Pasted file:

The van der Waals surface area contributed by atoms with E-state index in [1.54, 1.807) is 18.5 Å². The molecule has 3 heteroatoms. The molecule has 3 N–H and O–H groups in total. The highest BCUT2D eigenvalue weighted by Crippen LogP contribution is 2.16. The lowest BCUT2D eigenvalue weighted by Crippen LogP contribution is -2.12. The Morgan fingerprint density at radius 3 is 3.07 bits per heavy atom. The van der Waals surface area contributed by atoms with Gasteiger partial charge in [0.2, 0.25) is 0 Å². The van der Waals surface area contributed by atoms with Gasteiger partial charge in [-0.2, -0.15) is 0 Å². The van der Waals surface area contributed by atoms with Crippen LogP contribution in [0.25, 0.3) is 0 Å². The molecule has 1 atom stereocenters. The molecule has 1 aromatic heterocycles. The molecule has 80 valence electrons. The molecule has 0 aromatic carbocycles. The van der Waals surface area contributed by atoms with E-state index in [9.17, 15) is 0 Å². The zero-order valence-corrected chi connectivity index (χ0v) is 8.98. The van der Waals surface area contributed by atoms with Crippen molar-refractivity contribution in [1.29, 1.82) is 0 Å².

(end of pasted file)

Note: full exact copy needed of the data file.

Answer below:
The van der Waals surface area contributed by atoms with E-state index in [1.54, 1.807) is 18.5 Å². The molecule has 3 heteroatoms. The molecule has 3 N–H and O–H groups in total. The highest BCUT2D eigenvalue weighted by Crippen LogP contribution is 2.16. The lowest BCUT2D eigenvalue weighted by Crippen LogP contribution is -2.12. The Morgan fingerprint density at radius 3 is 3.07 bits per heavy atom. The van der Waals surface area contributed by atoms with Gasteiger partial charge in [0.2, 0.25) is 0 Å². The van der Waals surface area contributed by atoms with Gasteiger partial charge in [-0.2, -0.15) is 0 Å². The van der Waals surface area contributed by atoms with Crippen LogP contribution in [0.25, 0.3) is 0 Å². The molecule has 1 atom stereocenters. The molecule has 1 aromatic heterocycles. The molecule has 80 valence electrons. The molecule has 0 aromatic carbocycles. The van der Waals surface area contributed by atoms with E-state index in [9.17, 15) is 0 Å². The zero-order valence-corrected chi connectivity index (χ0v) is 8.98. The van der Waals surface area contributed by atoms with Crippen molar-refractivity contribution in [1.29, 1.82) is 0 Å².